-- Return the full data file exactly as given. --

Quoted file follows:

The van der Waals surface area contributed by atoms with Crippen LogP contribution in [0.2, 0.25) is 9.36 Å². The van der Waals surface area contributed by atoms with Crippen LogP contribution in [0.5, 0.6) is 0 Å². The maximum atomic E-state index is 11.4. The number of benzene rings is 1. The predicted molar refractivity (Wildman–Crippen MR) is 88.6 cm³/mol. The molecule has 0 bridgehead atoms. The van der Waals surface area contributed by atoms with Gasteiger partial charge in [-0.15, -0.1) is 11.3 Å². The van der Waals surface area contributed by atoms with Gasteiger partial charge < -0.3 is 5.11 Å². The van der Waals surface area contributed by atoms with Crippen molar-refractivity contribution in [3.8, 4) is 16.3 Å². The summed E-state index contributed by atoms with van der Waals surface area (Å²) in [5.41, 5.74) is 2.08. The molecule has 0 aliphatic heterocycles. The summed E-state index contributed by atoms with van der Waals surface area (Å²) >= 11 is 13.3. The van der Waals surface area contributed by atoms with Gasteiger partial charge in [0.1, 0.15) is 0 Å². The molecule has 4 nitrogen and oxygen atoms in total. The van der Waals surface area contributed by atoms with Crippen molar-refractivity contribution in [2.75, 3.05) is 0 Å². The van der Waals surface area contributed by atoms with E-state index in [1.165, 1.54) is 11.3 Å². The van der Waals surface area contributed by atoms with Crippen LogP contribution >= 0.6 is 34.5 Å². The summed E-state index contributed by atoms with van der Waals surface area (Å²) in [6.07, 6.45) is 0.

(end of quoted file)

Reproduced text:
The van der Waals surface area contributed by atoms with Crippen LogP contribution in [0.2, 0.25) is 9.36 Å². The van der Waals surface area contributed by atoms with Crippen LogP contribution in [0.5, 0.6) is 0 Å². The maximum atomic E-state index is 11.4. The number of benzene rings is 1. The predicted molar refractivity (Wildman–Crippen MR) is 88.6 cm³/mol. The molecule has 0 bridgehead atoms. The van der Waals surface area contributed by atoms with Gasteiger partial charge in [-0.15, -0.1) is 11.3 Å². The van der Waals surface area contributed by atoms with Gasteiger partial charge < -0.3 is 5.11 Å². The van der Waals surface area contributed by atoms with Crippen molar-refractivity contribution in [3.8, 4) is 16.3 Å². The summed E-state index contributed by atoms with van der Waals surface area (Å²) in [5.41, 5.74) is 2.08. The molecule has 0 aliphatic heterocycles. The summed E-state index contributed by atoms with van der Waals surface area (Å²) >= 11 is 13.3. The van der Waals surface area contributed by atoms with Gasteiger partial charge in [0.1, 0.15) is 0 Å². The molecule has 4 nitrogen and oxygen atoms in total. The van der Waals surface area contributed by atoms with Crippen molar-refractivity contribution in [2.75, 3.05) is 0 Å². The van der Waals surface area contributed by atoms with E-state index in [1.165, 1.54) is 11.3 Å². The van der Waals surface area contributed by atoms with Crippen LogP contribution >= 0.6 is 34.5 Å². The summed E-state index contributed by atoms with van der Waals surface area (Å²) in [6.07, 6.45) is 0.